As Australia, the United Kingdom and the United States established “AUKUS”, a foundation for an Indo-Pacific version of the North Atlantic Treaty Organization, or NATO, Australia also began the process of ripping up a massive $65 billion contract with France for 12 “Shortfin” Barracuda Class submarines.
Submarines are just a single part of what will be a far wider collaboration. As a defense alliance, the “Three Amigos” will also begin working together almost immediately on other undersea capabilities, new quantum technologies, cyber, and applied artificial intelligence, pursuing “integration of security and defense-related science, technology, and industrial bases, and supply chains.”
But the first—and most disruptive—initiative revealed by the “Three Amigos” working group is the surprise transfer of nuclear submarine technology to support the fabrication of nuclear submarines in Australia. The ruthless move derailed Australia’s five-year old, $65 billion deal with France for 12 submarines, conventionally-powered variants of France’s Barracuda Class nuclear-powered attack submarines. It’s a heck of a blow to France’s strategic, national security and economic fortunes.
Pouring salt on the wounds, the “Three Amigos” announcement came on the eve of celebrations marking the 240th anniversary of the Battle of the Capes, where a French fleet, allied with Washington, defeated the British Navy, ensuring America’s victory in the Revolutionary War.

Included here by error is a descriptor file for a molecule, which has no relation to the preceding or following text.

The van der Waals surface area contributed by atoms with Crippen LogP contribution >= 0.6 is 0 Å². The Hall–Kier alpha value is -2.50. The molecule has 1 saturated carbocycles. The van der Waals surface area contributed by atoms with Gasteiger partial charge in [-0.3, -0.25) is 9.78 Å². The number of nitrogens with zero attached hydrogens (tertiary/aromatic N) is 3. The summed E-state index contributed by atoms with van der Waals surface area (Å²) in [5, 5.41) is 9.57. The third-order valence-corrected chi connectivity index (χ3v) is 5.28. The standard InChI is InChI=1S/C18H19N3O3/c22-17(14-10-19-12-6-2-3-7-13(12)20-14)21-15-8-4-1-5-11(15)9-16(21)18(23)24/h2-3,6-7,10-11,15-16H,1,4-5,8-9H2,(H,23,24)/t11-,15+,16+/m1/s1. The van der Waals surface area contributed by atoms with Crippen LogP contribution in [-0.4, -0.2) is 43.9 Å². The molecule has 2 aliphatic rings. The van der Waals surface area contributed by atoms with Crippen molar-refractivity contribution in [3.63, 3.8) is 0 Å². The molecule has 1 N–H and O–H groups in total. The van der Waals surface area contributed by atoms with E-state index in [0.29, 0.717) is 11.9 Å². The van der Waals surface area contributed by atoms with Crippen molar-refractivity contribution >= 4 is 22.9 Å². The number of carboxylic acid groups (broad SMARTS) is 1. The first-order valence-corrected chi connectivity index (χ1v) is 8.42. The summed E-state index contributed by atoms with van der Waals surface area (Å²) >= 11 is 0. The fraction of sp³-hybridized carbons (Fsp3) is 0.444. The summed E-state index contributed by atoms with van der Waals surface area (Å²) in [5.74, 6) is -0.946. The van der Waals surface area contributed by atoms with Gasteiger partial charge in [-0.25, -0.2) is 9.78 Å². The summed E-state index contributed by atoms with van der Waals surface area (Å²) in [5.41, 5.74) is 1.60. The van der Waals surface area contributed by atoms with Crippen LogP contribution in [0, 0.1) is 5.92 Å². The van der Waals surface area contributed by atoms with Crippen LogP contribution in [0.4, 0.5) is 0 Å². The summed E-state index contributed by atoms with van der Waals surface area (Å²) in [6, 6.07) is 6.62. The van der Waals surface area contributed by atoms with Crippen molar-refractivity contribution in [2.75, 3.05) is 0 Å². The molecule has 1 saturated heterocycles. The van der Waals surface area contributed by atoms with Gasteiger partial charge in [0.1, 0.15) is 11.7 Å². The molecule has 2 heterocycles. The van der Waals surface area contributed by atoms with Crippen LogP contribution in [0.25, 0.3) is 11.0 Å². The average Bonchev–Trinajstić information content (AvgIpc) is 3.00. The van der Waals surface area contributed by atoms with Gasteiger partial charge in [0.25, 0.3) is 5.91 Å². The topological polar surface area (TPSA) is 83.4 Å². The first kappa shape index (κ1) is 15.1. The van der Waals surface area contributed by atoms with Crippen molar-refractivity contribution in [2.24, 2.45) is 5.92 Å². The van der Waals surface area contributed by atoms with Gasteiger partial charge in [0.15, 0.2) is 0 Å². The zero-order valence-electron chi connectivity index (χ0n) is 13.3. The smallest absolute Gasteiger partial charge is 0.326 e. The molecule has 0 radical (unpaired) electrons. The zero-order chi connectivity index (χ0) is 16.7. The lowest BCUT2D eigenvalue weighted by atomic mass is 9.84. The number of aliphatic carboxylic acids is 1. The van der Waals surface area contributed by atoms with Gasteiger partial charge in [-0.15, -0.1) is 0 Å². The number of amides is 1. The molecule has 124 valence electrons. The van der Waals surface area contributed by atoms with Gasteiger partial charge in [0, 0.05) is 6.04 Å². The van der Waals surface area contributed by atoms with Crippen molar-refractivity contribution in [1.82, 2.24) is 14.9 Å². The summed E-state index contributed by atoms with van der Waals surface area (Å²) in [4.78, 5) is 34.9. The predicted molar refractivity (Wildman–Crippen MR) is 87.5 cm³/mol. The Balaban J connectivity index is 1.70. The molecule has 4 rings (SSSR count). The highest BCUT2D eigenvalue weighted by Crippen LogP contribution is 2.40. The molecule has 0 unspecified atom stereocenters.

In effect, France—along with many, many others—misread the geopolitical tea leaves.
Change happens fast. In the space of just five years, China’s appetite for regional imperialism forced a complete revision of Australia’s strategic position. In 2016, Australia’s lash-up with France for 12 conventional submarines was seen as an innovative opportunity for France and Australia to position themselves as a relatively well-armed, albeit inoffensive and nominally non-aligned set of Pacific “balancers,” buffering growing friction between China and America. If regional tension increased, Australia’s emerging military-industrial links with Paris was a potential route to ballistic missiles and, if the threat was existential enough, nuclear weapons.